We also have to recognize that education is a never-ending process. As humans, our richest gift and endowment is our ability to change our minds, our preferences, and our dreams. Historian, Will Durant, once wrote: Sixty years ago I knew everything; now I know nothing; education is a progressive discovery of our own ignorance. I look at education as a process of creative destruction, where new knowledge renders past truths or knowledge obsolete.
Every situation is an opportunity to learn. The only way to keep pace with change and exercise the required dynamic flexibility is to be able, and particularly willing, to think and to know that all things around us are dynamic. So an educational system that presents information as dogmas that must be passively consumed will not help our cause.
In a time of drastic change, it is the learners who inherit the future. The learned, or those who think they know all there is to know, find themselves equipped to live in a world that no longer exists.
As future leaders, therefore, we must pursue the kind of education that liberates our minds, and equips us with creative and innovative skills, lest we become smart conformists and custodians of the status quo, instead of the agents of change that Africa desperately needs.
We also need ambition and a strong desire for excellence. If we are to be successful, we must aspire for the best in whatever we do. We should not be satisfied with mediocrity.
Success also requires hard work and absolute devotion to our chosen careers. We should understand that the greater the effort one puts into his work the more likely he is to succeed. Praying for divine guidance and intervention does not assure success. Many of your mentors and others who you see as successful have the willingness to do more than is required of them. And they worked very hard and from humble beginnings.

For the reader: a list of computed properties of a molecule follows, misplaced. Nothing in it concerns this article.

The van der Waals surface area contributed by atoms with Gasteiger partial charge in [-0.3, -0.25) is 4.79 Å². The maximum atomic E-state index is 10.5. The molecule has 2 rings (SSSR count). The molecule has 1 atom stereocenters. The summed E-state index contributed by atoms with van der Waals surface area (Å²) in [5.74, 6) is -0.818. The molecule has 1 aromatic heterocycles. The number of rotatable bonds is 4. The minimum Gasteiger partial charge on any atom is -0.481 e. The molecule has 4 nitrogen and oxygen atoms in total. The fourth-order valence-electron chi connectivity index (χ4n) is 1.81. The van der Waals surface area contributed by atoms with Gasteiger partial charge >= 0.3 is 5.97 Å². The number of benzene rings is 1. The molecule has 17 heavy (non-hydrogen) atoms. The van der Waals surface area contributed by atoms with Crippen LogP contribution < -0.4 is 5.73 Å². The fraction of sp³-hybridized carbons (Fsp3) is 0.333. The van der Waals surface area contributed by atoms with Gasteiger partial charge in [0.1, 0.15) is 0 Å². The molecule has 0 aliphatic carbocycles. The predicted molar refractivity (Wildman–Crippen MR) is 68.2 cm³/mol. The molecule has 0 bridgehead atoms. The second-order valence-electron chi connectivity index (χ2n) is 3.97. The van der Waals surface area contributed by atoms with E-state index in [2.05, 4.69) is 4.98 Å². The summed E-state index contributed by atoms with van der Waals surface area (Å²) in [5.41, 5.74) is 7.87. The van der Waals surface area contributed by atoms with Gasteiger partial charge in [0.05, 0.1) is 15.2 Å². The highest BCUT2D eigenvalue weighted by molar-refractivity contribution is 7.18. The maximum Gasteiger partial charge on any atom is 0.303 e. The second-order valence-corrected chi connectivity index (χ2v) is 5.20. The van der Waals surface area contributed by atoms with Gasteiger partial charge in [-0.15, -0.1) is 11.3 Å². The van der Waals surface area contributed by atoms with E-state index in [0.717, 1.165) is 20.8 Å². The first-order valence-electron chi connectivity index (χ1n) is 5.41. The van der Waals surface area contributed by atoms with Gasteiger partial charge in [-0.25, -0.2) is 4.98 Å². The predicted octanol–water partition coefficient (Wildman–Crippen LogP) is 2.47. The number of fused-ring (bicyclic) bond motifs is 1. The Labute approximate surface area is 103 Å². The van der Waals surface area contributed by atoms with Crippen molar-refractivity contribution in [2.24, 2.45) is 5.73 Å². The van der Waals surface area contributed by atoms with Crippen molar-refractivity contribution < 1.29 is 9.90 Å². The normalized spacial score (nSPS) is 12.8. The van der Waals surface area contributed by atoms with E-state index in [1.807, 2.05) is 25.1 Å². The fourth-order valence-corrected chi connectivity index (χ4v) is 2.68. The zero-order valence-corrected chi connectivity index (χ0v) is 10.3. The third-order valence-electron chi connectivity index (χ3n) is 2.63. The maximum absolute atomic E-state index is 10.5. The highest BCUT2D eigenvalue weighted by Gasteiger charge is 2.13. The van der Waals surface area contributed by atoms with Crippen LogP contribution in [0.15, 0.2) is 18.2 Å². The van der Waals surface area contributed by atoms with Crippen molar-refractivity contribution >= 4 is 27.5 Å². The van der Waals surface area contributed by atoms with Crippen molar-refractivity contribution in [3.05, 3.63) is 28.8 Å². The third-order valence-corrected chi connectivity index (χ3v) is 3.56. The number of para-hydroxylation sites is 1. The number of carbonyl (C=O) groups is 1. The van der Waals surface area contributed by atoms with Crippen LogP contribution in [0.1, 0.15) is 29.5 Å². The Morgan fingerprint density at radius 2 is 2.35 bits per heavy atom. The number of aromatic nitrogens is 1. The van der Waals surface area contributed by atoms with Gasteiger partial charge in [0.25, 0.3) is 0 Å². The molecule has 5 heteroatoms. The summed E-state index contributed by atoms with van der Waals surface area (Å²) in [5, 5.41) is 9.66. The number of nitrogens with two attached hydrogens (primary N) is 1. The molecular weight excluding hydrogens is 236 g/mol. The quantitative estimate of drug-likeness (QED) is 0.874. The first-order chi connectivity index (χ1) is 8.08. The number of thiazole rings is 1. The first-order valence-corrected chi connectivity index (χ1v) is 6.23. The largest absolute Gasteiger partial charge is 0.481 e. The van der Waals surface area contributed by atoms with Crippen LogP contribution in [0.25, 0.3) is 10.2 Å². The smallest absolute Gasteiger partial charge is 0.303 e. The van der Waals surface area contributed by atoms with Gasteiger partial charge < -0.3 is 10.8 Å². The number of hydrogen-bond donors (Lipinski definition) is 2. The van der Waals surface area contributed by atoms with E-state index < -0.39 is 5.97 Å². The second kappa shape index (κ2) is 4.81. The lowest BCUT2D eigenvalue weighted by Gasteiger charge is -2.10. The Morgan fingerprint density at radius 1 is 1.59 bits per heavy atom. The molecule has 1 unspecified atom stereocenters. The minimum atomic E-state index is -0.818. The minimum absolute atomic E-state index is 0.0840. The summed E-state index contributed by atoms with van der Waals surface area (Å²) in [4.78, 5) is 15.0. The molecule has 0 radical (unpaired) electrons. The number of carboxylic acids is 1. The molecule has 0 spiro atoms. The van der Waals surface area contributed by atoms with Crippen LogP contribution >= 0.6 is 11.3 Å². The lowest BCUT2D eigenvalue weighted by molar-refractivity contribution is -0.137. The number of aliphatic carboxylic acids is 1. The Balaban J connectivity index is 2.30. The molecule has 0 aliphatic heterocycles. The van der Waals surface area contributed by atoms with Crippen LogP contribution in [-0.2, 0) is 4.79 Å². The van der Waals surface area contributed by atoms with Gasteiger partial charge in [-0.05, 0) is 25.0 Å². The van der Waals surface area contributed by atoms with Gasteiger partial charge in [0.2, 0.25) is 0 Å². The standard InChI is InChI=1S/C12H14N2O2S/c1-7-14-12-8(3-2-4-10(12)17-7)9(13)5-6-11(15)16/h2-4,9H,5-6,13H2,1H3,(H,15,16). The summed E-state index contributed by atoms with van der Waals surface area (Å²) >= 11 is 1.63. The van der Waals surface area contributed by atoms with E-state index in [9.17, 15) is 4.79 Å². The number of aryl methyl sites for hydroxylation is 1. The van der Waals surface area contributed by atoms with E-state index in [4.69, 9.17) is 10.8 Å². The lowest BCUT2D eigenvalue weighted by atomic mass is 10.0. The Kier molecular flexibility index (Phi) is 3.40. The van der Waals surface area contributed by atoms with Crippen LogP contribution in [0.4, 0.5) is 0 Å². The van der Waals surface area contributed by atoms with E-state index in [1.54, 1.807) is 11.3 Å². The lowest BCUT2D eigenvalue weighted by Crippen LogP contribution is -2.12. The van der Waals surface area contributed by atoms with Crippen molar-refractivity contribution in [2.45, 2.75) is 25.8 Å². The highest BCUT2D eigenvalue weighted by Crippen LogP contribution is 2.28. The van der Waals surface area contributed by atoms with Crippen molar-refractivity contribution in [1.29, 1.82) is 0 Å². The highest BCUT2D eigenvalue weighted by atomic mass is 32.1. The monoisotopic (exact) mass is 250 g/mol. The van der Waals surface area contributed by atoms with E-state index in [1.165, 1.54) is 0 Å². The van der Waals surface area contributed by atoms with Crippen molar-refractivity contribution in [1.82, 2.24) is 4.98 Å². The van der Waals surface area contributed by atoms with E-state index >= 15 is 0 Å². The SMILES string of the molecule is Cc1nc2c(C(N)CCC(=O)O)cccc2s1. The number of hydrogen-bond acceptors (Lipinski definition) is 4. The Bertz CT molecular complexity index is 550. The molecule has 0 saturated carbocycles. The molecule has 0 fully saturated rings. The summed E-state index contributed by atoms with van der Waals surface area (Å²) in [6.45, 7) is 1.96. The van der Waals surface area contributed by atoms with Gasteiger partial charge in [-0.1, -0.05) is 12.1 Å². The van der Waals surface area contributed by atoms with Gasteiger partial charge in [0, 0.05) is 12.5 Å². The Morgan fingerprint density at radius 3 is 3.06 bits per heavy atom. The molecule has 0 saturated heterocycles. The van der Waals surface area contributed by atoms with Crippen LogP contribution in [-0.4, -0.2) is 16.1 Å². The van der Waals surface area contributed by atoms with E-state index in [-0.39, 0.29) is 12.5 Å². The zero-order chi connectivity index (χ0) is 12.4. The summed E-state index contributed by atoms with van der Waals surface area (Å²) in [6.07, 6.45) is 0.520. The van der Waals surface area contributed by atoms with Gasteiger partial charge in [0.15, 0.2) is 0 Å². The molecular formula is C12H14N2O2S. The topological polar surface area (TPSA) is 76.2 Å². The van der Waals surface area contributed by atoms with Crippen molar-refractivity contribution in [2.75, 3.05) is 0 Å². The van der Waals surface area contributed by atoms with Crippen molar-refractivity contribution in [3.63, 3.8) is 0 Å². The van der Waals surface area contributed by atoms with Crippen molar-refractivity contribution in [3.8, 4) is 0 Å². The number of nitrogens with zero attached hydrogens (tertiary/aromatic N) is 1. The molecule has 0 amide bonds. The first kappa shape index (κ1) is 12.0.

Arnold Schwarzenegger, whose movies I believe many of you enjoy, was a thin and bony little boy in his native Austria. Even his parents thought his pursuit of body-building was a joke. But he became a champion body-builder, a movie star and then, today, Governor of the State of California.
So success also requires positive thinking and perseverance. The road to success is not an easy one. It is rough because we do not live in a perfect world. This is why those who do not give up in the face of difficulty are the ones most likely to succeed. As we were taught when we were kids, if you try and do not succeed try, try, and try again.
We should also develop a sense of responsibility. We should accept the fact that ultimately, we are responsible for what we become, and so, we are responsible for our own happiness. When faced with failure, a successful person would most likely ask: Where did I go wrong? Remember always that your own actions are the only things that are under your control, and therefore are what must engage your critical evaluation.
Self-confidence and a sense of independence are also vital for success. We should believe in ourselves, and avoid being overly dependent. Dependency has become a cultural problem - while the individual is looking up to one relative or the other, various groups are looking up to government, which itself is looking up to donor support. Both as individuals and as groups, we can do more for ourselves than any one can.
Success also requires discipline and the absence of the word forget from your vocabulary; and so should the expression African time there is nothing like that. Let us remember that excuses are not productive, and we should avoid having to make them.
Success in public or private life also requires that one pursues the path of strictest honesty. My word is my bond was the motto of the London Stock Exchange in those days when bargains are made with no exchange of documents and no written pledges being given. If you would not vary a hair's breadth from the path of the truth, your reputation will ultimately become your collateral.